“The Expendables 4,” an action-thriller starring Sylvester Stallone and Jason Statham, misfired in its box office debut, tumbling to a franchise-low $8.3 million.
It landed in ever-so-slightly second place behind “The Nun,” which collected $8.4 million in its third weekend. These ticket sales resulted in the lowest-grossing box office weekend of the year as not a single film managed to clear $10 million.
Despite the abysmal results, there are reasons to be more optimistic about the future of theatrical. Studios may be close to a deal with the writers on strike, and there’s hope that means a similar agreement could be looming or the actors union as well. This would give stars the ability to promote their upcoming films, which in turn could goose box office returns. The Game Stop stock-inspired “Dumb Money” and Kenneth Branagh’s murder mystery “A Haunting in Venice,” both of which have ensembles filled with famous faces, have suffered because the A-list casts weren’t allowed to talk about or promote their work during the SAG-AFTRA strike.
Heading into the weekend, the Lionsgate and Millenium “Expendables” fourquel was expected to open to $15 million from 3,400 North American theaters. Instead, audiences felt the film was, well, expendable. Opening weekend figures weren’t anywhere close to its series predecessors, which range from 2014’s “Expendables 3” with $15.8 million, 2012 sequel with $28.5 million and 2010’s original “Expendables” with $34.8 million.
“The last two ‘Expendables’ have dropped sharply from the previous episodes, and the weekend figure is below average for the genre,” says David A. Gross, who runs the movie consulting firm Franchise Entertainment Research Critics. “Reviews are poor and audience ratings are dull.”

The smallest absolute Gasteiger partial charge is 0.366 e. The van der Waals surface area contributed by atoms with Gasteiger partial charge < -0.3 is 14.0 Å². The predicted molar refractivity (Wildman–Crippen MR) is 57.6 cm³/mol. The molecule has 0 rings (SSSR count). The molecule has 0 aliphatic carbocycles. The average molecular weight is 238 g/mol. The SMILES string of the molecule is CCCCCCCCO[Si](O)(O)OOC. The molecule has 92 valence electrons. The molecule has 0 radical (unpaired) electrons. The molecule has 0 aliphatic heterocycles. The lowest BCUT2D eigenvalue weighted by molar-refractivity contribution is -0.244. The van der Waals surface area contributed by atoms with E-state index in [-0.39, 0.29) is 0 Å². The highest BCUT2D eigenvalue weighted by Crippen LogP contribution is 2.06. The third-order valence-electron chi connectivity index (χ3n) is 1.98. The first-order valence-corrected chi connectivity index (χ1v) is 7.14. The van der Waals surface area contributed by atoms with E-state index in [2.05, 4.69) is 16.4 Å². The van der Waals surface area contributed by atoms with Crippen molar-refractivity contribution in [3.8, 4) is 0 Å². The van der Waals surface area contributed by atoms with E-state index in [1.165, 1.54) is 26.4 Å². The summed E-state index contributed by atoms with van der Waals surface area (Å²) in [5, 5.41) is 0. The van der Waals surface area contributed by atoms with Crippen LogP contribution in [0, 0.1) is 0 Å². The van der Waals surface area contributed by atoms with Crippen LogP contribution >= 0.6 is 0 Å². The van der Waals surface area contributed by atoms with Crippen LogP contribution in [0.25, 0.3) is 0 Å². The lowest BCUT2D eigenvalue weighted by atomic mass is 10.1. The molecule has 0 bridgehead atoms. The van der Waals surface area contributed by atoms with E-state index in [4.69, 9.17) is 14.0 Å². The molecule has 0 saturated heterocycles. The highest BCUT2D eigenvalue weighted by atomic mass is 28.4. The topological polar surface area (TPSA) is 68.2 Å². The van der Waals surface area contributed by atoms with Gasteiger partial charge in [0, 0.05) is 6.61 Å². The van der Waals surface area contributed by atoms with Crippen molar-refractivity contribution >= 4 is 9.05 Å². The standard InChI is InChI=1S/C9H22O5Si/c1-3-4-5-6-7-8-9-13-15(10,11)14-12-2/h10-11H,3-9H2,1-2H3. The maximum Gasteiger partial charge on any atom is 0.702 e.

Though the “Expendables” series has declined in popularity at the domestic box office (the original ended up with $103 million in North America, while the most recent tapped out with a paltry $39 million), these films have been much bigger draws with international audiences. All three installments have earned at least $200 million globally. The fourth installment cost $100 million to produce, roughly the same as its predecessors. Scott Waugh directed “The Expendables 4,” which sees the teflon operatives attempting to stop a terrorist group that threatens to ignite a conflict between Russia and the United States.
“The movie was not cheap to make,” Gross adds. “While ancillary income should be strong, it appears the film will have a hard time getting to profitability after marketing and distribution costs.”
Elsewhere, it was a quiet weekend at the box office as “A Haunting in Venice,” “The Equalizer 3″ and “Barbie” continue to round out domestic charts.
“The Nun II” has been a lone bright spot in September as the supernatural sequel nears $70 million at the domestic box office. It cost $38 million to produce and will be profitable for its backers, Warner Bros. and New Line.
“A Haunting in Venice” took third place with $6.3 million from 3,305 locations in its second weekend of release. So far, the Disney and 20th Century film has grossed $25.4 million in North America and $71.6 million globally.
At No. 4, “The Equalizer 3” added $4.7 million in its fourth weekend.
More to come…